Case summary – Aberdeenshire Council v. SS and DS (Upper Tribunal for Scotland)

As will be apparent from the decision notice itself, this was one of my cases, with the permission to appeal hearing taking place in the days before lockdown restrictions came into force in Scotland and the Upper Tribunal’s hearings were put on hold.

This is only the second reported decision from the Upper Tribunal for Scotland in an appeal from the Health and Education Chamber.  It is another decision on the specific question of whether permission to appeal should be granted (this arises as a matter for the Upper Tribunal to consider only where the First-tier Tribunal has refused permission).

The case is that of Aberdeenshire Council v. SS and DS [2020] UT 25, an appeal against a decision of the additional support needs Tribunal to require the authority to place the child in question at an independent special school (i.e. a placing request appeal).  The case has already been very well summarised and reported on by clan childlaw here: “Upper Tribunal refuses appeal by Aberdeenshire Council in case concerning placement request for child with additional support needs”.  However, I will make one or two observations in terms of the case’s broader significance, and the issues raised.

“exceptional circumstances”

One of the main grounds of appeal here flowed from a decision of the original Tribunal to refuse a request from the education authority to change the basis of their case at a late stage.  The Council wanted to add an extra ground of refusal to their case – that placing the child in the specified school would “be seriously detrimental to the continuity of the child’s education”.

Rule 19(5) of the First-Tier Tribunal for Scotland Health and Education Chamber Rules of Procedure 2018 allow the legal member or Tribunal to give the authority permission for such an amendment, only in “exceptional circumstances”.

In this case, the Council had been represented by their own legally qualified staff throughout, including at the time the original response had been lodged.  The fact that a child, well known to the authority, and with an autistic spectrum disorder might well have an issue with transitions was not something which ought to have come as a surprise to those preparing the case.

The Upper Tribunal held that “there is no basis for saying that the FTT erred in law in failing to find that the test of exceptional circumstances had been satisfied”.

Transition matters

This was not to say, however, that the issue of transition was not (or should not have been) considered as relevant by the Tribunal.  Issues relating to transition were considered by the First-tier Tribunal, who “regarded it as a matter relevant to whether school B was or was not suitable”.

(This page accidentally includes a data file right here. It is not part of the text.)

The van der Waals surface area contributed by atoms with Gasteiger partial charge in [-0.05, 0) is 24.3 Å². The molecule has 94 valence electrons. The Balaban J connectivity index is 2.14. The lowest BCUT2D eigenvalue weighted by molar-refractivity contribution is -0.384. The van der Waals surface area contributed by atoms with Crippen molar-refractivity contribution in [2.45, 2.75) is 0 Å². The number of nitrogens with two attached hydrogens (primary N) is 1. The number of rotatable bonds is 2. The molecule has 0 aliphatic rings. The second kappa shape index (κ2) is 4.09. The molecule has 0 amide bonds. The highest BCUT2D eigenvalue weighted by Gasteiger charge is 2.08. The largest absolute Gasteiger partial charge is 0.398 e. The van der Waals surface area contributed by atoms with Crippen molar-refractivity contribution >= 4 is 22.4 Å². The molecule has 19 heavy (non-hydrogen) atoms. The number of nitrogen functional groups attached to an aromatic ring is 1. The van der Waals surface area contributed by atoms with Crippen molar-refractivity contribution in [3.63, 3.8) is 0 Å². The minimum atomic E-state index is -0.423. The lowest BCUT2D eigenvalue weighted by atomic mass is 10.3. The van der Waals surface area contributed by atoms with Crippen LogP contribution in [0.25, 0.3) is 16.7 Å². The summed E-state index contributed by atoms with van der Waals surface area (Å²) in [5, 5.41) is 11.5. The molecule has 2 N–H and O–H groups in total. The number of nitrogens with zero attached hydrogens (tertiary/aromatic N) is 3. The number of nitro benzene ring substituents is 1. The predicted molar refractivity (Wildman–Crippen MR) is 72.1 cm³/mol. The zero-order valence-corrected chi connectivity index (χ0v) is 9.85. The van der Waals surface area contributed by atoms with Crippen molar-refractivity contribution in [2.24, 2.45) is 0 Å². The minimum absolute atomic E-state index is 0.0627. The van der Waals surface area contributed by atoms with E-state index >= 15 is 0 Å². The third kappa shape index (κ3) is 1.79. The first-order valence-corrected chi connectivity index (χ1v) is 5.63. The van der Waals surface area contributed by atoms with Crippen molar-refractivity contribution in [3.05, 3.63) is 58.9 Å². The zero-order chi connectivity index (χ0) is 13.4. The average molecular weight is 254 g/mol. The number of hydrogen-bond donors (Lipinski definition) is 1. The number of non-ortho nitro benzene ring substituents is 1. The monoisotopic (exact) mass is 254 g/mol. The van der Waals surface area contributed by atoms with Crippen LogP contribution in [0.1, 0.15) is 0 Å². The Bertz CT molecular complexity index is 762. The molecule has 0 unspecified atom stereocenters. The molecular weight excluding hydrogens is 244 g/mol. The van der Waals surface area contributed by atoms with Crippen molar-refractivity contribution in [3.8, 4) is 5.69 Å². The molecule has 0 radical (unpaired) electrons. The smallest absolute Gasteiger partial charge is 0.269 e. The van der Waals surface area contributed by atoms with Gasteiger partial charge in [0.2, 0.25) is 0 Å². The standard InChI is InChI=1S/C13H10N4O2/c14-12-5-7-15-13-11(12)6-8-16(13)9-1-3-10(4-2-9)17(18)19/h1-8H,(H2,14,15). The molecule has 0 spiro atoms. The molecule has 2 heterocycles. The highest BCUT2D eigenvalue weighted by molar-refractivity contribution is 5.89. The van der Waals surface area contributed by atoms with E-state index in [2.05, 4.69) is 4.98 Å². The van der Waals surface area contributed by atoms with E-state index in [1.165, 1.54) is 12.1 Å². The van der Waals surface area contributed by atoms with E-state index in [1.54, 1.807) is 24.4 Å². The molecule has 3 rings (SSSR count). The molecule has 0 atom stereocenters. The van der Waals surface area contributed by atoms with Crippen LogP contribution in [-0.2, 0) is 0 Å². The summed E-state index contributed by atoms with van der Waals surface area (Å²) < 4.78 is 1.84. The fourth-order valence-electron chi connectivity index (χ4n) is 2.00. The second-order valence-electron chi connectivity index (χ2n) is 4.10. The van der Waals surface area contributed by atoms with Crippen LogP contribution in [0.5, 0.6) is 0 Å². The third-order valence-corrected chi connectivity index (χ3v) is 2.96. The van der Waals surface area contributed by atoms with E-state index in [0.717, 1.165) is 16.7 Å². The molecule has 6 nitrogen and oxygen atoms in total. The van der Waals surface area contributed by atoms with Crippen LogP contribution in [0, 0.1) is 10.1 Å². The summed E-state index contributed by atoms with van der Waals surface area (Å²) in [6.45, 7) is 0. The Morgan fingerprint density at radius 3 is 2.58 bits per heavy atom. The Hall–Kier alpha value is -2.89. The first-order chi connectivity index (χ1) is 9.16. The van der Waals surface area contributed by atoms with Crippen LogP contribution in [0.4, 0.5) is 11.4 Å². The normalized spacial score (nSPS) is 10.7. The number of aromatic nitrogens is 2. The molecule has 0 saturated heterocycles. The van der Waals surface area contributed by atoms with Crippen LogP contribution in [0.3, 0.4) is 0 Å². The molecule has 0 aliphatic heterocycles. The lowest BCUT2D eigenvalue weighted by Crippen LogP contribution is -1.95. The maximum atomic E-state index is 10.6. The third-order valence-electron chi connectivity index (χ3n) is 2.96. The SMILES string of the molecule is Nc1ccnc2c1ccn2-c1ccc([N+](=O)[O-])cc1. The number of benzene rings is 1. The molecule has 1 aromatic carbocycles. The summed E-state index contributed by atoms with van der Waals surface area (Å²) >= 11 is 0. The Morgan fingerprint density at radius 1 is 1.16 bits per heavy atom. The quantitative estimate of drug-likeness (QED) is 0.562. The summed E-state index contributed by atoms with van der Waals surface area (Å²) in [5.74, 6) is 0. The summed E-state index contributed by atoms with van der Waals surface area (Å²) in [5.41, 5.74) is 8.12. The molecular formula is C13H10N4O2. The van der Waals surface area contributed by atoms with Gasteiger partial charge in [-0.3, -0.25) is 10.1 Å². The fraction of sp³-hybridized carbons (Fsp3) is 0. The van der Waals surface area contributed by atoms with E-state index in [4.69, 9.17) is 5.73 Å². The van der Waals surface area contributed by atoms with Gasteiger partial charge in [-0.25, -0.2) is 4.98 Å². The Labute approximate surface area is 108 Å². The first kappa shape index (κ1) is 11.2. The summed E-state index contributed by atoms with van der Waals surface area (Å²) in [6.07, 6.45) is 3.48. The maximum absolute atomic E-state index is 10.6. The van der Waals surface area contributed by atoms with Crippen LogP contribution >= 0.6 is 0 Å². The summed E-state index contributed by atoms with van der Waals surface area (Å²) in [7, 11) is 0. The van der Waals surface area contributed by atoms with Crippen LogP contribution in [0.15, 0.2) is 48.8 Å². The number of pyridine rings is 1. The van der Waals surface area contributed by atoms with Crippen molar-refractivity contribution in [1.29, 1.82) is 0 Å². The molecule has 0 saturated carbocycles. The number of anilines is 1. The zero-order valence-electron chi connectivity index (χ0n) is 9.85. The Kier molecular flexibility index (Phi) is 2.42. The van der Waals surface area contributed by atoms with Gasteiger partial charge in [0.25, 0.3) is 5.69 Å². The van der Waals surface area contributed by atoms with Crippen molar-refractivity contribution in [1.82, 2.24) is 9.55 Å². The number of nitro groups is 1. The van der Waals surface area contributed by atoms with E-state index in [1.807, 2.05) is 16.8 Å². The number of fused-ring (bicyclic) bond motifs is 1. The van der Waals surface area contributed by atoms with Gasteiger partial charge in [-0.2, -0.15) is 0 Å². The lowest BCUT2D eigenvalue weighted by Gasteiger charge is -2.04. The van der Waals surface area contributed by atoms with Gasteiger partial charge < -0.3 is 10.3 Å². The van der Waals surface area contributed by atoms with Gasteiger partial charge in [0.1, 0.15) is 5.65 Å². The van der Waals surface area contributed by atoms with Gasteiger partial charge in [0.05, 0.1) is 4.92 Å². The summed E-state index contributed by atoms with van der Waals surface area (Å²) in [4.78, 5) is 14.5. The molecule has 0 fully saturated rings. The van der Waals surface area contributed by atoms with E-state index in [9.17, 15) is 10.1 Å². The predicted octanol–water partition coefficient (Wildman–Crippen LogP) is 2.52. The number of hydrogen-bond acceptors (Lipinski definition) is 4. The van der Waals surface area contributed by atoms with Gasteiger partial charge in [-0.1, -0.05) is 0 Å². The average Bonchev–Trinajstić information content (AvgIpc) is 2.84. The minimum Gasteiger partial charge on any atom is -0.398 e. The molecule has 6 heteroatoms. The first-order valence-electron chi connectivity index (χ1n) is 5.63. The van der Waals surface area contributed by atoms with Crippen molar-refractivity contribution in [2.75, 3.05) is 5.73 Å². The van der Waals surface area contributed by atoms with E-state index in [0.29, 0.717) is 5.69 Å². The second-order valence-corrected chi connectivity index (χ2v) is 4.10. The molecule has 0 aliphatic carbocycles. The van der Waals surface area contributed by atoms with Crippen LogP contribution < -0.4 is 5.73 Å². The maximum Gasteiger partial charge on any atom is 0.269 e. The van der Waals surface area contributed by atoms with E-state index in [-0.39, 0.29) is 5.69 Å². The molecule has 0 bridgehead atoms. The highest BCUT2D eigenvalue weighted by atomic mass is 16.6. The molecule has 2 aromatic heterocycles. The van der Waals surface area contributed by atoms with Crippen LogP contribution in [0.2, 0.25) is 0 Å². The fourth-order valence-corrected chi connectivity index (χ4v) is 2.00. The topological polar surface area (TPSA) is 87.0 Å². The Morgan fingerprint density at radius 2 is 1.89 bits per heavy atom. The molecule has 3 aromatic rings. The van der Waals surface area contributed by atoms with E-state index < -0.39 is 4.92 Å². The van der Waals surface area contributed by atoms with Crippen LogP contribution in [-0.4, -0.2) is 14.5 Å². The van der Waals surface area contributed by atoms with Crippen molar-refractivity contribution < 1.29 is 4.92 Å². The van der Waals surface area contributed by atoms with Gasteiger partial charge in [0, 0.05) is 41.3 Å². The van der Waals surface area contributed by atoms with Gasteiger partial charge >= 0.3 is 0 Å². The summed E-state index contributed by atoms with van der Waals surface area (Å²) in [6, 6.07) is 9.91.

Such questions, specifically the quality of transition planning and the steps in place to assist pupils or prospective pupils in managing a transition, may well be regarded by the Tribunal as relevant to the overall question of suitability.

The specified school, specifically

Paragraph 3(1)(f)(ii) of Schedule 2 of the Education (Additional Support for Learning) (Scotland) Act 2004 sets out a test of whether the authority have the ability to make provision for the child’s additional support needs “in a school (whether or not a school under their management) other than the specified school.”

In this case, unusually, the child received a mixed package of support, which included attendance (one day per week) at the specified school, School B (i.e. the school the parent had made a request for).

Therefore, following the wording of the Act, the First-tier Tribunal did not take the provision which was being made by School B into account when considering whether the authority were able to make provision for the child.  However, the Tribunal did go on to consider the position if that provision did fall to be taken into account – and found that it would not have made a difference to the outcome of the case.  The Upper Tribunal accordingly did not offer a view on which interpretation is correct.

It is worth noting that in an earlier Tribunal case (involving the same specified school), the opposite approach was taken, and the provision at the specified school was considered to be part of the overall provision made by the authority.  My own view is that, on a plain reading of the statute, this decision (the earlier one) is wrongly decided.

Subparagraphs (iv) all

In considering whether any of the grounds of appeal were material, the Upper Tribunal noted that ground of refusal 3(1)(f) consists of 4 subparagraphs, all four of which must apply for the ground to be relied upon.  In this case, subparagraphs (i) and (iv) were, by consensus, applicable.  Subparagraphs (ii) (ability to make provision for the child’s needs) and (iii) (respective suitability and cost) were at issue.  Therefore, “the authority would have had to have demonstrated arguable material error of law in relation to both in order to succeed in this application”.

Conclusion

While it would be a mistake to try and draw too much from what is a short decision on a limited point, I think we can see how carefully the Upper Tribunal consider requests for permission to appeal and that the threshold of “an arguable material error of law” (Home Secretary v. Nixon [2014] UKUT 368 (IAC)) is a higher one than it might appear at first sight.

 

 

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